Integrating Yoga Therapy into Eating Disorder Recovery
by Beverly Price
(Royal Oak, MI)
Conversation can be a barrier to intimacy. You can talk your way out of feeling. For individuals struggling with weight and food issues, many have learned that a diet or psychotherapist alone cannot solve the root of
these concerns. Only you can look inside and discover what your soul needs to learn. For someone with an eating disorder, disordered eating, or a food addiction, the benefits of yoga can be a powerful tool to uncover your attachments and move forward with awareness.
As the owner and operator of Reconnect with Food®, a yoga-based eating disorder treatment program at Inner Door Center, Royal Oak, MI, I see many people who come to integrate yoga into healing their relationship with food. In addition, many practitioners train with us in order to learn how to integrate yoga into their eating disorder recovery programs. Most eating disorder treatment facilities and professionals that I interviewed have not looked at yoga beyond a basis class or basic stretching.
None, that I am aware of, integrate a yoga practice with yoga philosophy to facilitate healing. Most programs are very compartmentalized. The Reconnect with Food® program at Inner Door Center integrates the yoga practice on all levels of healing in the following ways:
The eight fold path is helpful to gain insight as to how you treat yourself and others, while working towards personal disciplines and attitudes, withdrawal of the senses, inward focus and letting go of old attachments, including attachment to illnesses, that keep you stuck. The Yamas and Niyamas particularly intertwine with eating disorder recovery as many individuals with eating issues often have other related addictions. If one were to examine closely, the first two limbs of the eight fold path parallel the 12-step recovery program that is helpful for many struggling with related addictions.
The chakras are also very useful in getting to the root of eating disordered behavior. Often, when emotional pain is unresolved, this emotional imbalance manifests itself through physical pain based on the emotional energy or block and is associated with a specific chakra. An interesting parallel may be created with the chakras to incorporate discussion on a physical, emotional and spiritual level and may be examined as follows:
The first chakra, muladhara:
Your roots and external messages that form food beliefs and rituals. What food beliefs, rituals and patterns did the individual inherit from family or learn from friends, significant others or the media that still have influence in your life?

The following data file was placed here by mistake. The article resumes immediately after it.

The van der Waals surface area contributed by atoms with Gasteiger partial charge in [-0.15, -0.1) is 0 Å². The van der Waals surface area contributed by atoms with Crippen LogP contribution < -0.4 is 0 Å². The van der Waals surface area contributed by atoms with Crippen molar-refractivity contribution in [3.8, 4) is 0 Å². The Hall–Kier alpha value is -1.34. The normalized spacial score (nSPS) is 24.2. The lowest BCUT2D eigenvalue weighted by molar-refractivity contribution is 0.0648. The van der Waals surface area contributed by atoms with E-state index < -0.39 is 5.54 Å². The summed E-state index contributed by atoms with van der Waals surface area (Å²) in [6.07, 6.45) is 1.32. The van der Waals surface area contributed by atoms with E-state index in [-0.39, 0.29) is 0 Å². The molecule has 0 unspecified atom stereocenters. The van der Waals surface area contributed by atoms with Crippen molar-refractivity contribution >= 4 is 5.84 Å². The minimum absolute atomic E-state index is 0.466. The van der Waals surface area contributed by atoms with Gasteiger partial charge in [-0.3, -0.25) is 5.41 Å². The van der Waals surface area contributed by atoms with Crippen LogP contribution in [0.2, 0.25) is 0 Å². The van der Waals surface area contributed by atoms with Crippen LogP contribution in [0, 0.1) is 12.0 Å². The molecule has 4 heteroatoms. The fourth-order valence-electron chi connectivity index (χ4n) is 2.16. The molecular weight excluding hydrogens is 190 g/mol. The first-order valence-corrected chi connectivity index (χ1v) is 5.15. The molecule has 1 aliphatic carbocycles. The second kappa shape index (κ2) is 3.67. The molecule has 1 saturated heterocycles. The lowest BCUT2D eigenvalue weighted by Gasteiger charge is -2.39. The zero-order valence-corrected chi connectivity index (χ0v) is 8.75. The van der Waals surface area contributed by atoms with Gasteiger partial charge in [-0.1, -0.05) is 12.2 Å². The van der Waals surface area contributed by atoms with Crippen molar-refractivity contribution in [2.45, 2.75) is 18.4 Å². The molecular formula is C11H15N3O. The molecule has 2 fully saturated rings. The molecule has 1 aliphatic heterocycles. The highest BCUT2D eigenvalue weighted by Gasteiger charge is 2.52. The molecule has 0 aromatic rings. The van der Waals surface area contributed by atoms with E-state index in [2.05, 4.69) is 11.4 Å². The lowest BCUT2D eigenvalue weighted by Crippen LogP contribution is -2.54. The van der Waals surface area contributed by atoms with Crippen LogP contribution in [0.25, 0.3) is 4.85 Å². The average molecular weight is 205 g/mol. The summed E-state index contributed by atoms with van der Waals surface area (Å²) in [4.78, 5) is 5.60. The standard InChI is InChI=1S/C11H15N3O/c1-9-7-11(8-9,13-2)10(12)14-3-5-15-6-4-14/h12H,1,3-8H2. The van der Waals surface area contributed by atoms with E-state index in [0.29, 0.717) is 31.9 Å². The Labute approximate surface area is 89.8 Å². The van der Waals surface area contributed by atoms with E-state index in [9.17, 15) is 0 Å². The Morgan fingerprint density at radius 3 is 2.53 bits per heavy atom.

The second chakra, svadisthana:
Your relationship with food and how it parallels every other relationship in your life. This is also the pleasure center. How does your relationship with food parallel all other relationships in your life? Your relationship with people, things, money, sexuality, drugs, alcohol and other addictive substances? Do you allow yourself balanced pleasure?
The third chakra, manipura:
Issues related to responsibility, self-esteem, finding one's soul purpose and nourishing the soul. What are you hungry for? What is the void in your life that you need to nourish?
The fourth chakra, anahata:
How you use food to deal with emotions and learn to let go of old behaviors along with practice forgiveness? Do you turn to or away from food to numb painful emotions, and what is this numbing process like? Who do you need to forgive in order to heal your relationship with food?
The fifth chakra, vishuddha:
The power of choice in healing your relationship with food and letting go of your story. Are you addicted to your drama? Can you verbalize your attachments and the benefits that you receive by holding onto these attachments?
The sixth chakra, ajna:
Using intuition and insight in making food and related-behavior choices that are in your highest good. Do you use your intuition in making food and behavior choices that are in your highest good?
The seventh chakra, sahasrara:
Exploring the spirituality of food and your own spirituality in the healing process. Are you using your eating disorder to escape? How can you learn to let go, engage into life and verbalize gratitude?
In our yoga and eating disorder recovery programs at Reconnect with Food®, we work toward balancing the energy related to the chakras to heal physically, mentally, emotionally and spiritually and therefore heal your relationship with food.
How does meditation work in eating disorder recovery? Meditation is the highest form of yoga. Interestingly, the neurologist, Antonio Damasio, headed the team that created the Iowa gambling experiment. Dr. Damasio studied patients with damage to a small but critical part of the brain called the ventromedial prefrontal cortex, which lies behind the nose. The ventromedial area plays a critical role in decision-making.
People with damage to their ventromedial area are perfectly rational. They can be highly functional, but they lack judgment. Addicts can articulate very well the consequences of their behavior, but they fail to act accordingly? Is it this brain issue causes the disconnect between what one knows and what one does?
Studies have shown that meditation can act on the cerebral cortex improving awareness, focus and memory. Further studies are warranted to understand the exact mechanics of yoga and how yoga can help food addiction and related eating behaviors involving these intricate brain centers.
Beverly Price, RD, MA, RYT is a registered dietitian, exercise physiologist and registered yoga teacher who specializes in the treatment of eating disorders. She is the owner of Reconnect with Food® at Inner Door Center, a yoga-based eating disorder treatment program in Royal Oak, Michigan serving those near and far. Beverly also runs a yoga-based professional development program for practitioners interested in learning how to integrate yoga with eating disorder recovery.